Don't Buy Red Wine Because You Think It's Healthy
If you have cancer in your family, you might want to consider giving it up altogether.
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For a concise summary of this issue, read our Final Word on red wine.
One week you hear wine is healthy for you. The next week you hear different. Why the whiplash? A just-published study from the Journals of Gerontology encapsulates why media coverage of wine—and alcohol in general—can so often seem contradictory and confusing.
In the new study, a Virginia-based team found that resveratrol—a heralded compound found in wine (especially in reds)—has the potential to mitigate muscle fiber degradation and age-related cognitive declines. Cue news headlines like: "Red Wine Compound Can Slow Brain Aging."
That headline is, technically, accurate. But the study was on mice, not people. And while lots of research has linked resveratrol to benefits in actual humans—everything from improved cardiovascular health to lower rates of dementia—nearly all of those studies looked at people who took a resveratrol supplement, meaning a pill packed with a concentrated dose of the compound rather than men and women who added a glass of red wine to their diets.
But those resveratrol studies aren't all red wine has going for it. A lot more research has looked at the drinking patterns of large groups of individuals in an attempt to find correlations between specific booze behaviors and health outcomes. Many of those studies point to a link between moderate drinking—of any alcohol, not just wine—and improved health.
"One thing we've seen consistently is that small daily amounts of alcohol increase HDL or good cholesterol, which is associated with a lower risk for heart disease," says Aaron White, a senior scientific advisor at the National Institute on Alcohol Abuse and Alcoholism. "Small amounts [of alcohol] also seem to improve insulin sensitivity, which could reduce a person's risk for diabetes."
White says more research has linked low-to-moderate amounts of daily alcohol consumption with "reductions in the potential for blood clotting," which could protect you from a heart attack or stroke. (While definitions vary depending on who you ask, most health authorities define moderate alcohol consumption as no more than one drink a day for women and two for men. White says a "drink" is considered 12 ounces of 5 percent ABV beer, 5 ounces of 12 percent ABV wine, or 1 ounce of 40 percent ABV liquor.)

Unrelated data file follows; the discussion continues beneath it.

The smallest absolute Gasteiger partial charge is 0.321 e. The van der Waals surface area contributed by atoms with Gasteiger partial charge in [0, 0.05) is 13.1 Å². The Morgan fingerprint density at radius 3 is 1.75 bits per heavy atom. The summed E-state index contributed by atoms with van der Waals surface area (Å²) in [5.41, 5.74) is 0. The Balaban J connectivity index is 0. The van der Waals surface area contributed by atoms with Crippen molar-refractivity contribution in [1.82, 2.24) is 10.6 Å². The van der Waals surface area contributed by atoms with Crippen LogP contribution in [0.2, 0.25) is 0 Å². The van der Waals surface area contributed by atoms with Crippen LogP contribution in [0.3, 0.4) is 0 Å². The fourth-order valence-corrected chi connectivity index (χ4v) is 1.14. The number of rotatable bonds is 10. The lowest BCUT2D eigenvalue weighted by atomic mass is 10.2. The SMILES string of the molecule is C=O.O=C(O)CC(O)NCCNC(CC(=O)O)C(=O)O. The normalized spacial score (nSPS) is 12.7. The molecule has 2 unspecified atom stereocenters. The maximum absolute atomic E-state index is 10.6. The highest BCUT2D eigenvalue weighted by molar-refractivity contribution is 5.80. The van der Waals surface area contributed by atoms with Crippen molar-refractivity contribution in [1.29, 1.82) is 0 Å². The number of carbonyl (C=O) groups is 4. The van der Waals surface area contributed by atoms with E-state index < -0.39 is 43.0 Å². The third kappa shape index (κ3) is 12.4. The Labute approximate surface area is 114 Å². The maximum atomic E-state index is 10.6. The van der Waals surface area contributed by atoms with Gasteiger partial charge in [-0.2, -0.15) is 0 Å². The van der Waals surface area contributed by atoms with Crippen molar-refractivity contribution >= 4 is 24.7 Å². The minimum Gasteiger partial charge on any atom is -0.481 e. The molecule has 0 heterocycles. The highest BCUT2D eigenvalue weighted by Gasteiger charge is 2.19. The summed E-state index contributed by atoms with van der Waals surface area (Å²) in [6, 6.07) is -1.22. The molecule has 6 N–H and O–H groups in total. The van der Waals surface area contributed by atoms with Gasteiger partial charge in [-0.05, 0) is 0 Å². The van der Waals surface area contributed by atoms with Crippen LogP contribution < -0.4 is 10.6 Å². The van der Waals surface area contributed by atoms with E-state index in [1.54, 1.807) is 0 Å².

Maybe most compelling: Several large-scale studies have linked a modest drinking habit, especially if that drink is wine, to lower rates of death. "Moderate drinkers live longer than heavy drinkers and non-drinkers," says Paul Gow, deputy director of gastroenterology at Australia's Austin Hospital. Gow has looked at the research on alcohol and human health, and is firmly in the pro-booze camp.
But there's a reason every scientist has "correlation is not causation" tattooed on his soul: Just because some studies suggest wine drinkers live longer or dodge heart disease more frequently than others doesn't mean the wine itself deserves the credit. A Danish study from 2006 found people who added wine to their shopping carts were more likely to buy fruits, vegetables, and healthy fare than beer consumers, who tended to load up on ready-to-eat meals, sugary foods, and cold cuts. So healthier diets—not red wine—could explain some of the pro-wine findings.